Narrow wheel, wide horizons

Christmas Eve: the Coker; Saturday: the MUni: Sunday…

A cold clear morning with blue skies, or so I gather from later reports. I was up late and missed most of it. After a hasty breakfast, the 28 was selected and loaded into the back of the car.

There are only so many places to ride locally, so having a fleet of unicycles adds interest. I start near to the adventure playground. A few kids are playing half heartedly on the half pipe and can’t be bothered to mock me. Their loss. So, off down the riverside path, feeling my way back into an understanding with the 28s narrow wheel and the short cranks after my last ride on the MUni.

I make the tricky little turn over the two concrete ridges near the sailing club. They’re nothing really - just two ridges about half an inch high, but right on a bend, with a narrow pebbly path immediately afterwards. They can catch me just wrong sometimes. Last time I rode this section I fell off - but I was riding in the dark, and had forgotten they were there.

A short section of road leads to the National Watersports Centre, where I zig zag up the footpaths, feeling every stone through the narrow tyre. The Miyata handle gives less leverage and control than the metal handle on my MUni. I stand on the pedals and tiptoe up the slope between the larger stones, where the Coker would just roll on through.

Down past the canoe slalom course, where one of the workmen does a classic double take as I ride past. I make it up the tricky step onto the footbridge - again, it’s easy on the MUni or Coker, but takes delicacy and poise on the 28.

From there, it’s the long and slightly boring straight for 2,000 metres down the rowing course, or, to be pedantic, just to one side of the rowing course. By now I’m quite warm because the wind is behind me and I’m riding in a pocket of still air.

Round the top of the lake and the pocket of still air becomes a hostile icy blast which is no fun at all. I divert across to the waterski lodge where I take the unmetalled track towards the road.

Er… no. I take the WRONG unmetalled track which goes towards the river. It’s one of those tracks that keeps looking like it’s going to turn in the direction you want, but never does. Instead, it just gets rougher and rougher, and slimier and slimier. This is easy riding on a Coker or MUni - the sort of stuff you ride quickly to get to the good bits further on - but it’s a cerebral challenge on the road wheel as the puddles and ruts become the walls of a maze. Will I find my way through or end up in a blind alley?

Blind alley it is then. :0(

And as I try to turn, my lack of confidence in the friction characteristics of the mud (somewhat akin to buttered Teflon) stops me committing myself fully. I step off - my first UPD, 4.8 miles into the ride. I just hate ‘soft’ UPDs. That’s ones where I know I could have stayed on, not ones where I land softly. (In fact, I generally prefer the ones where I land softly.)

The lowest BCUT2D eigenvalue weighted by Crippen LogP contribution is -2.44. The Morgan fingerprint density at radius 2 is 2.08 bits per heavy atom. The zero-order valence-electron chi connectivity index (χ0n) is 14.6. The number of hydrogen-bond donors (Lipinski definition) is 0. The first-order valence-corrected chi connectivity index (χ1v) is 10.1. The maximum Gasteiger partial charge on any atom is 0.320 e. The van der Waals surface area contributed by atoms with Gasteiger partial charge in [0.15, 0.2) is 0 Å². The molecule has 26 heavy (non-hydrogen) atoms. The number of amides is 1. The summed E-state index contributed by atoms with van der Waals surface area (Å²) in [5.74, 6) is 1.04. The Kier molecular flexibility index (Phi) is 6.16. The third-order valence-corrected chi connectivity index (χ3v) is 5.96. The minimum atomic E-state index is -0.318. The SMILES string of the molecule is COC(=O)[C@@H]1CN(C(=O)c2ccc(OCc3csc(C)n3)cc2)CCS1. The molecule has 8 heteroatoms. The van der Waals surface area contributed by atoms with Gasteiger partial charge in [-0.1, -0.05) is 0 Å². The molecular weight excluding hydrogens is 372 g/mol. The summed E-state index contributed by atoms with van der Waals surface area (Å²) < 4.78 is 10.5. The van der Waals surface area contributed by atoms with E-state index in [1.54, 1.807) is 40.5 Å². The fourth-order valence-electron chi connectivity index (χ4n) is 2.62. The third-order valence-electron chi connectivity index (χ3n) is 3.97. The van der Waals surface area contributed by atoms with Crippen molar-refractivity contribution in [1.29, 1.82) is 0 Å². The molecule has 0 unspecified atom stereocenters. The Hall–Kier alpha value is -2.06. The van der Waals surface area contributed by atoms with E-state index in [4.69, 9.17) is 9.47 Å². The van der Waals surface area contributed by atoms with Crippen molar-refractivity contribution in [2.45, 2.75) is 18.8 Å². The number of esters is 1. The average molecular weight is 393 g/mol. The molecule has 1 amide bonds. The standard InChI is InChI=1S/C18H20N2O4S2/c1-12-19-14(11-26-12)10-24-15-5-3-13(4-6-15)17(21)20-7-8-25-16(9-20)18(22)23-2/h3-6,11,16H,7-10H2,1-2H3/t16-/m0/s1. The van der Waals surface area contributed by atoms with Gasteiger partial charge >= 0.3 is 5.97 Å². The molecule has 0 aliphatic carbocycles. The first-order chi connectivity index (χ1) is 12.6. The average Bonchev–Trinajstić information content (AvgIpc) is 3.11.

At least a UPD takes the pressure off me to complete the whole ride without a UPD. You know me: can I do the hour, the 10 miles, the 15 miles, the 20 miles, the 2 hours… still walk?

Back along the track past familiar dog walkers, still surprised to see a unicyclist, then it’s out onto the road. A hundred yards later, my mobile rings. I’m meeting a friend for a ride in the afternoon, and dinner is added to our plans.

The call makes a natural punctuation to the ride. I put on my new fluorescent windproof waterproof top and turn to face the bitter wind. From here, it’s about 2 miles to my father’s house, and I ride the who distance on the road, giving clear hand signals, timing the junctions, and not having to dismount.

I arrive at my father’s house and the neighbours don’t even comment on the unicycle. It’s now just an accepted thing.

My father has a dog called Jake. A few months ago, I was riding along my father’s road when I saw two kids. One shouted, “Look! A unicycle.” The other replied, “Oh, that’s just Jake’s dad’s son,” without even looking round. So I know my place.

Today, refreshed by much tea, I put my waterproof windproof fluorescent top back on, replace my Camelbak, and grimace as my cold sweaty tee shirt presses against my spine. Yuk! The worst thing about stopping is starting again.

Almost back to the car, and I find myself behind a herd of horses. Could be worse - it could have been a horde of hearses. Said beasts block my way, and I’m not keen to overtake, having once been in a bicycle club which had lost a member who was kicked in the head by a horse as he overtook it. I slow right down, decide to idle (I can idle the 28 like nobody’s business) and I fluff it and UPD. Shamefaced, I remount, wait for the horses to turn off, then ride back to the car.

That afternoon, Andy’s not riding at his best, but I have a good play on the MUni as I shepherd him around the park on his 24.

After weeks without riding, that’s three good days on the uni in a long weekend.

Re: Narrow wheel, wide horizons

“Mikefule” <Mikefule@NoEmail.Message.Poster.at.Unicyclist.com> wrote in
message news:Mikefule.z7udh@NoEmail.Message.Poster.at.Unicyclist.com
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> Christmas Eve: the Coker; Saturday: the MUni: Sunday…
>

My thanks Mike…for taking the time to tell us.

A worthy read.

Naomi